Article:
The company calls the site the Center for Information Work. It features a range of technologies, including forthcoming Tablet PC devices and futuristic software and hardware that the company says may appear within the next two to five years.
The centre is a counterpart to the Microsoft Home, a facility the company opened in January 2000 to provide a peek at future technologies that Microsoft expects to appear in future homes, such as wired kitchen appliances and home theatres.
In addition to Tablet PC devices from hardware manufacturer Acer, Microsoft has put several prototype technologies on display at the Centre for Information Work. One such prototype is a video camera that can record a 360-degree view of a room, called RingCam, which Microsoft says could be an ideal tool for video conferencing.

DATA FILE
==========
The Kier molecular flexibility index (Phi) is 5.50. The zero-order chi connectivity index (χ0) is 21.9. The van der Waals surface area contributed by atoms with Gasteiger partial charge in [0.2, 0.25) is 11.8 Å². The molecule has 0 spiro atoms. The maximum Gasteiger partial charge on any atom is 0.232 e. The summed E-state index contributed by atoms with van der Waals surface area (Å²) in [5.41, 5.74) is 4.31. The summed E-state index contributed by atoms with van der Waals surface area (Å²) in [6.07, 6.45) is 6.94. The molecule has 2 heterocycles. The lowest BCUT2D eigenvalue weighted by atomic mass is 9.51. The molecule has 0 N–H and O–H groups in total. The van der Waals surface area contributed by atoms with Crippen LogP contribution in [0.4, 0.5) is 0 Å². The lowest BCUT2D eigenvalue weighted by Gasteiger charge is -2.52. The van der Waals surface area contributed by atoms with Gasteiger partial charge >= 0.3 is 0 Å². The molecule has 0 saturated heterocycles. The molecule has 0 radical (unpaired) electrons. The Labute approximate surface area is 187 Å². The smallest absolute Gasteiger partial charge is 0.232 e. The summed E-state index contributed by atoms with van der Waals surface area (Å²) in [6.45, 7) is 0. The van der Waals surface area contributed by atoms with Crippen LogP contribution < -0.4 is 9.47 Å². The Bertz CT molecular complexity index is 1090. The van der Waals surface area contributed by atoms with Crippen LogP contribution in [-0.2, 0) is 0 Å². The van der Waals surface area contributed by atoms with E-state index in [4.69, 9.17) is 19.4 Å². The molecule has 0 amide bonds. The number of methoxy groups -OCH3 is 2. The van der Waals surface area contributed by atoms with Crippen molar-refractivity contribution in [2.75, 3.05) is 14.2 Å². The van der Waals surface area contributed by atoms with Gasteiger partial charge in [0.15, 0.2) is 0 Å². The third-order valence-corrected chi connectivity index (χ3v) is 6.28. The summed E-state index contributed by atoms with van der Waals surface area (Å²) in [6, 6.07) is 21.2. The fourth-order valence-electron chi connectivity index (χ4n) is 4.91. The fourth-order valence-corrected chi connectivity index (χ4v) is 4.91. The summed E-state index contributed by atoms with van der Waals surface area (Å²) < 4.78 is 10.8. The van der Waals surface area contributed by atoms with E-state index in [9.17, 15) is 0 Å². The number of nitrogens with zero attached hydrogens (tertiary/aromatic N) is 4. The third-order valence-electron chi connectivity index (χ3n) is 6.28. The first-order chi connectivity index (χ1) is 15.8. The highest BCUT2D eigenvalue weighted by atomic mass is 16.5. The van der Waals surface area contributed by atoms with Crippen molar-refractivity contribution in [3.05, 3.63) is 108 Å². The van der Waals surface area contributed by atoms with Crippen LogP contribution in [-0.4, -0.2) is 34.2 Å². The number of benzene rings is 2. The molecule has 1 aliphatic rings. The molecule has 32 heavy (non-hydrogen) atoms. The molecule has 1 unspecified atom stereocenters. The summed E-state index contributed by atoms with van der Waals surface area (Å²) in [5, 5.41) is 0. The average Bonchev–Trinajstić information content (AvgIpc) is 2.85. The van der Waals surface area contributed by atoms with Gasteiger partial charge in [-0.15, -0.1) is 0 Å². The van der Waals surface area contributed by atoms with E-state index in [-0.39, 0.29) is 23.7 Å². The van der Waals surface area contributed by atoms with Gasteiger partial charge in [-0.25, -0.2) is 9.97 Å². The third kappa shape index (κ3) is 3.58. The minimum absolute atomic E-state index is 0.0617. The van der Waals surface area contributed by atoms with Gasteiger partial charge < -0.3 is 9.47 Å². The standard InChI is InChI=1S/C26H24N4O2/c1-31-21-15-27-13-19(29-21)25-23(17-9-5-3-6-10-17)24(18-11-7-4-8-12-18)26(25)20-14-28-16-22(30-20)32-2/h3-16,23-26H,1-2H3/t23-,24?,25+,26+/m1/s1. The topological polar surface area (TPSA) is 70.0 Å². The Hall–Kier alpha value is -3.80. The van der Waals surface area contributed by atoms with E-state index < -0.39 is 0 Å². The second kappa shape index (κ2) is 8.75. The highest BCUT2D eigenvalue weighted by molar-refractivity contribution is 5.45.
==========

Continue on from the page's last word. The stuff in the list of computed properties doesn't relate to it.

The company is also showing a prototype product it calls BroadBench. This is a curved, ultra-wide display that wraps around a user and allows the user to open and see multiple applications at once. There are also prototype Pentium 4 PCs from Intel and flat-panel and projection displays from Sony, Microsoft said.
RingCam and BroadBench, like other technologies that may find their way into Microsoft's office of the future, will not necessarily become products, the company said. Approximately 1,000 invited customers are expected to tour the facility each month, and the company will gather feedback from visitors regarding the various technologies before taking any to market, it said.